How to have a good Thanksgiving at work


Shutterstock | Brent HofackerShutterstock | Brent Hofacker

Thanksgiving is one of those holidays that brings a potluck. Unfortunately, nobody is ever as good a cook as you are, so you end up eating questionable turkey and gummy mashed potatoes. Worse still, if you don’t have a potluck, you’re stuck with whatever the hospital cafeteria offers. Here are three simple suggestions for making it a better day, at least food-wise.

1. Bring your lunch. Make your favorite foods, regardless of nutritional value. If macaroni and cheese is your jam, include a serving of that. Love chef’s salad? Concoct the most amazing one ever, putting all the toppings in separate containers so they don’t get soggy. Assemble it at your desk, or in the breakroom, to the awe and envy of your colleagues. If what you love more than life itself is ice cream, stash a couple of ice cream bars in a plain container in the unit’s freezer and enjoy them on that day. Make it memorable. There’s nothing better on a day you don’t really want to work than food you’re really looking forward to.

2. America is a nation of immigrants, so why not have a multinational potluck? Your Filipino coworkers can bring adobo while the Indians in the group provide samosas or papadum or biryani. If you’re an Average American, dive into your heritage and provide rice pudding with cherry sauce (Scandinavian), bread pudding (English), a salade composée (French; use only the freshest vegetables and barely cook them), or greens and grits and purple hull peas (African-American). First Nations foods can include roasted corn and squash. There’s a lot you can do, and many of these foods can be prepared a day or so ahead to make things easier. What’s most fun is that everybody gets to try something they’re not familiar with. (“What’s a grit?” asked my South African coworker.) If you only work with other Average Americans, have everybody bring the most popular food from their home state. If you’re lucky, you’ll get barbecue.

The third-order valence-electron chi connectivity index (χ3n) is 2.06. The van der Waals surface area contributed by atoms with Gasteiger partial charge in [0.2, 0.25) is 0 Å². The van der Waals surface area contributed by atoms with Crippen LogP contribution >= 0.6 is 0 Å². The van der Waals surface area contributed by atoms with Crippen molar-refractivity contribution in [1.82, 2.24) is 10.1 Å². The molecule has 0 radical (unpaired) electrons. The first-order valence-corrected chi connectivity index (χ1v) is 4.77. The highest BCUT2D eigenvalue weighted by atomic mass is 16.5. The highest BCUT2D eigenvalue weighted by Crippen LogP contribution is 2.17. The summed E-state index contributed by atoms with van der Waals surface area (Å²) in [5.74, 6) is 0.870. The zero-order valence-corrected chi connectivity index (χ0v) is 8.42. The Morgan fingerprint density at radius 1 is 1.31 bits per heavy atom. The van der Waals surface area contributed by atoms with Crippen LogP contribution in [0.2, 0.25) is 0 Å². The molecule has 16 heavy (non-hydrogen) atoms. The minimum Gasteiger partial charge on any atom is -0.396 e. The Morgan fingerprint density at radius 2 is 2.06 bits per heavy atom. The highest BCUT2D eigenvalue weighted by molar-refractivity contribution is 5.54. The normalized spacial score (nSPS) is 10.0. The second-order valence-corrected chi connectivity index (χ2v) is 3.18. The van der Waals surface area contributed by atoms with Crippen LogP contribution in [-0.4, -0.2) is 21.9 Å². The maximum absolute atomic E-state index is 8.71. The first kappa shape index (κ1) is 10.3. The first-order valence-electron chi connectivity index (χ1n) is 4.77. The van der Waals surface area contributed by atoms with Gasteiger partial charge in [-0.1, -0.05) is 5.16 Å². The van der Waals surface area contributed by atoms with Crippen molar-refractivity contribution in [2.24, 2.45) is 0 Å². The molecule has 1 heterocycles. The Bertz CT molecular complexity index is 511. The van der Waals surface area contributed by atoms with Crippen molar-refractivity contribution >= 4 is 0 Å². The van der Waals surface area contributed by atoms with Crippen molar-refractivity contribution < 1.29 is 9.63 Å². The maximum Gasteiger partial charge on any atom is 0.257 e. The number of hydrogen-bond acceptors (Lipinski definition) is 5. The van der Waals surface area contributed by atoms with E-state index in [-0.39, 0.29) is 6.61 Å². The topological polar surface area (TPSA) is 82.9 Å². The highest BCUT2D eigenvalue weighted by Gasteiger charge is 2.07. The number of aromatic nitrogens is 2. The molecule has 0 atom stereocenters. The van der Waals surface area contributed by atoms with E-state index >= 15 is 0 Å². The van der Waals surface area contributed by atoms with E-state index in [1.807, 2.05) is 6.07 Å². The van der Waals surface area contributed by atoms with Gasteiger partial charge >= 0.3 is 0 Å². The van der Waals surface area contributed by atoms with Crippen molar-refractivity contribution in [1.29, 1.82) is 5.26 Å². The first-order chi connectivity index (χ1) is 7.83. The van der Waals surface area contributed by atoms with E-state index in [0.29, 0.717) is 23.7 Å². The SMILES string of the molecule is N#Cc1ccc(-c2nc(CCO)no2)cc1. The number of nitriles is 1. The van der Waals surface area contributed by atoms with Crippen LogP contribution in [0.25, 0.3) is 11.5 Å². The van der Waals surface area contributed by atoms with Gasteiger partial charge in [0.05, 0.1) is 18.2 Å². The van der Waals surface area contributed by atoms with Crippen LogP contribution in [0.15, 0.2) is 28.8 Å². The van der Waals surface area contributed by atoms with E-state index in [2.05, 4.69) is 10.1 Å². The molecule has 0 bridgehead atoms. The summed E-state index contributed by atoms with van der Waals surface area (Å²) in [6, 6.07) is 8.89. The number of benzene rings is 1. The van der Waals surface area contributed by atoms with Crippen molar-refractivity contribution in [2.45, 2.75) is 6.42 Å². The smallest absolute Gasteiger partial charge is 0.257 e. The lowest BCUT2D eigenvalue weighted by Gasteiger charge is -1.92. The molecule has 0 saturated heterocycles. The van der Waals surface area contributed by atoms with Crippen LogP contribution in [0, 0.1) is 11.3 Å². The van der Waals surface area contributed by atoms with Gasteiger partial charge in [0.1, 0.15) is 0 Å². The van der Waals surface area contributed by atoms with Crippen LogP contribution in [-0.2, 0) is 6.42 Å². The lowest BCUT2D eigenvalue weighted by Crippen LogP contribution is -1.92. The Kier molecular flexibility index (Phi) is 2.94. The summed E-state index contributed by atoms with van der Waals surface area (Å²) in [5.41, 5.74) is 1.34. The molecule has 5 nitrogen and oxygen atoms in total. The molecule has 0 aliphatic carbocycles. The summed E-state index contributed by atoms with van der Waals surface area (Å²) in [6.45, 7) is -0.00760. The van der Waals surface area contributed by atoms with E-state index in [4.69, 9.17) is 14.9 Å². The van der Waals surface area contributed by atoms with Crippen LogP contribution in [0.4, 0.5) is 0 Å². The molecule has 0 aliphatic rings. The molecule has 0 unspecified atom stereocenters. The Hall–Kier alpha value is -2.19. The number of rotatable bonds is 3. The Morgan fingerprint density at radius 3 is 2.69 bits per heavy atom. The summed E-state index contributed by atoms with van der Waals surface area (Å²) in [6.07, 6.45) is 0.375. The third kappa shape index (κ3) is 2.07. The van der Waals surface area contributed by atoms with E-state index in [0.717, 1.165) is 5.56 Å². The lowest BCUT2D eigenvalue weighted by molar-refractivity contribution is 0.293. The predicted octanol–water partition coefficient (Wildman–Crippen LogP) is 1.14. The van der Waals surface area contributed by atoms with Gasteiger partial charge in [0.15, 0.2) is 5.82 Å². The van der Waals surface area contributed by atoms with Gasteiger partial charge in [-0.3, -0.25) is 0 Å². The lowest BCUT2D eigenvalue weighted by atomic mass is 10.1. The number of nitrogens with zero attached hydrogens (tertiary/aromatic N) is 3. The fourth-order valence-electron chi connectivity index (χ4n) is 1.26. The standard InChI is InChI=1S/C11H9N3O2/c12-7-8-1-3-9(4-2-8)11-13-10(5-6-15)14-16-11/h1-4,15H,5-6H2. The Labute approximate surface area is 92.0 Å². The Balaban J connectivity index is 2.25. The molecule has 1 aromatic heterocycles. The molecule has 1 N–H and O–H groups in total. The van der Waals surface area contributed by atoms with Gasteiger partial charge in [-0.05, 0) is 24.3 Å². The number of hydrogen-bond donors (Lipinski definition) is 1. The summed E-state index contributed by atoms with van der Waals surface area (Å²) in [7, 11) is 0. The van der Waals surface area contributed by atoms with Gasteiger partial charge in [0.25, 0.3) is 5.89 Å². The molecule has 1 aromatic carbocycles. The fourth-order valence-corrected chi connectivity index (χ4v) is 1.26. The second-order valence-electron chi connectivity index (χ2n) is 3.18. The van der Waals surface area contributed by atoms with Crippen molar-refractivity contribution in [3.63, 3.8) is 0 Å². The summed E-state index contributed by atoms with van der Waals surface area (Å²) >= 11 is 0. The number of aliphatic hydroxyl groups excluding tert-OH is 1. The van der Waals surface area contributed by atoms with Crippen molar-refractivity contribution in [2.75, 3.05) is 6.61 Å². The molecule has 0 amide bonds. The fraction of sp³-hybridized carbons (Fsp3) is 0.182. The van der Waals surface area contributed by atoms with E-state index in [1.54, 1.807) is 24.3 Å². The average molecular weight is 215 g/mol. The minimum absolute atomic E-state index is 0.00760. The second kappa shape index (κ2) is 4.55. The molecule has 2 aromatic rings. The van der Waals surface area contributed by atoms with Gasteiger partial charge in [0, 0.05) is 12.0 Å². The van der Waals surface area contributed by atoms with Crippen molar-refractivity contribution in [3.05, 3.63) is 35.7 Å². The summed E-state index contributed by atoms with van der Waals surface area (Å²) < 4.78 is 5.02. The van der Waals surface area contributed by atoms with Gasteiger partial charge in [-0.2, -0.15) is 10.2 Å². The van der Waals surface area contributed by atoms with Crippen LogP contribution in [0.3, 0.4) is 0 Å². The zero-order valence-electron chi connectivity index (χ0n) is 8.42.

3. Something we did last year was Thanksgiving 2.0—and it was a huge hit. We had a smoked turkey breast rather than the baked bird, roasted potatoes with garlic rather than mashed, a cranberry salad that included walnuts and feta cheese, and some sort of incredible curry with cauliflower and green beans in it. The only traditional dishes were the pies, and those were baked in deep casserole dishes and served with ice cream. Everybody got their Thanksgiving fix, but a little differently. It saved us from the purgatory of that casserole with the fried onions on top. Everybody got to indulge their creative side as well.

However you spend your Thanksgiving, remember the most important thing about the day: that you’re not in the hospital bed. Have a happy Thanksgiving, and may your pumpkin pie always set up properly!

Agatha Lellis
Agatha Lellis is a nurse whose coffee is brought to her every morning by a chipmunk. Bluebirds help her to dress, and small woodland creatures sing her to sleep each night. She writes a monthly advice column, "Ask Aunt Agatha," here on Scrubs; you can send her questions to be answered at

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